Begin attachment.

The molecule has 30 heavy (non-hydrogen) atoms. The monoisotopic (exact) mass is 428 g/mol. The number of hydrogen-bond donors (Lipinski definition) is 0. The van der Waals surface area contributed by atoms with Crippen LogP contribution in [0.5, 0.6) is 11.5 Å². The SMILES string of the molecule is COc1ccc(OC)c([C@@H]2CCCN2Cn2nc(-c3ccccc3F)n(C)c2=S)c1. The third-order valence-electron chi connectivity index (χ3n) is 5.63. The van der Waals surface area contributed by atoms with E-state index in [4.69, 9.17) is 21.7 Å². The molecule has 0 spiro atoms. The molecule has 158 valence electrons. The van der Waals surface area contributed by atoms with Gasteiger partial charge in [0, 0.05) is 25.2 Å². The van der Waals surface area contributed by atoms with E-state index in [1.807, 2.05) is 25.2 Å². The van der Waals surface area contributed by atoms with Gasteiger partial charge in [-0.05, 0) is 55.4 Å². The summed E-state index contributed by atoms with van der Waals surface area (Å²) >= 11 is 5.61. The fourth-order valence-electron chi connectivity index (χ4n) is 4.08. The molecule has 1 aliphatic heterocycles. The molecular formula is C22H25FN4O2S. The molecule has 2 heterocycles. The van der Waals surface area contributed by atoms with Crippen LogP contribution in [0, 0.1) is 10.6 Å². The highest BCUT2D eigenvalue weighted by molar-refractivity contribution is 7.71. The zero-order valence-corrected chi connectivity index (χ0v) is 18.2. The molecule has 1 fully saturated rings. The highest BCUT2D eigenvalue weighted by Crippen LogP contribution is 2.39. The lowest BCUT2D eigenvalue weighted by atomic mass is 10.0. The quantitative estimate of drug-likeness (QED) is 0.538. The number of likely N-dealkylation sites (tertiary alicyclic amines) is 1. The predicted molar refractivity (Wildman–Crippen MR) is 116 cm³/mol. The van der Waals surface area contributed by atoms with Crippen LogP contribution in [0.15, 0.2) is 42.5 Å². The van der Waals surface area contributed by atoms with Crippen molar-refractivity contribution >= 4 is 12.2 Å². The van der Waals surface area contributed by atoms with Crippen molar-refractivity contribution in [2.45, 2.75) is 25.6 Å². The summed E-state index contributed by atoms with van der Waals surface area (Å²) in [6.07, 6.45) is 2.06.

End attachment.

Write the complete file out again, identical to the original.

The molecule has 30 heavy (non-hydrogen) atoms. The monoisotopic (exact) mass is 428 g/mol. The number of hydrogen-bond donors (Lipinski definition) is 0. The van der Waals surface area contributed by atoms with Crippen LogP contribution in [0.5, 0.6) is 11.5 Å². The SMILES string of the molecule is COc1ccc(OC)c([C@@H]2CCCN2Cn2nc(-c3ccccc3F)n(C)c2=S)c1. The third-order valence-electron chi connectivity index (χ3n) is 5.63. The van der Waals surface area contributed by atoms with E-state index in [4.69, 9.17) is 21.7 Å². The molecule has 0 spiro atoms. The molecule has 158 valence electrons. The van der Waals surface area contributed by atoms with Gasteiger partial charge in [0, 0.05) is 25.2 Å². The van der Waals surface area contributed by atoms with E-state index in [1.807, 2.05) is 25.2 Å². The van der Waals surface area contributed by atoms with Gasteiger partial charge in [-0.05, 0) is 55.4 Å². The summed E-state index contributed by atoms with van der Waals surface area (Å²) >= 11 is 5.61. The fourth-order valence-electron chi connectivity index (χ4n) is 4.08. The molecule has 1 aliphatic heterocycles. The molecular formula is C22H25FN4O2S. The molecule has 2 heterocycles. The van der Waals surface area contributed by atoms with Crippen LogP contribution in [0, 0.1) is 10.6 Å². The highest BCUT2D eigenvalue weighted by molar-refractivity contribution is 7.71. The zero-order valence-corrected chi connectivity index (χ0v) is 18.2. The molecule has 1 fully saturated rings. The highest BCUT2D eigenvalue weighted by Crippen LogP contribution is 2.39. The lowest BCUT2D eigenvalue weighted by atomic mass is 10.0. The quantitative estimate of drug-likeness (QED) is 0.538. The number of likely N-dealkylation sites (tertiary alicyclic amines) is 1. The predicted molar refractivity (Wildman–Crippen MR) is 116 cm³/mol. The van der Waals surface area contributed by atoms with Crippen LogP contribution in [0.15, 0.2) is 42.5 Å². The van der Waals surface area contributed by atoms with Crippen molar-refractivity contribution >= 4 is 12.2 Å². The van der Waals surface area contributed by atoms with Crippen molar-refractivity contribution in [2.45, 2.75) is 25.6 Å². The summed E-state index contributed by atoms with van der Waals surface area (Å²) in [6.07, 6.45) is 2.06.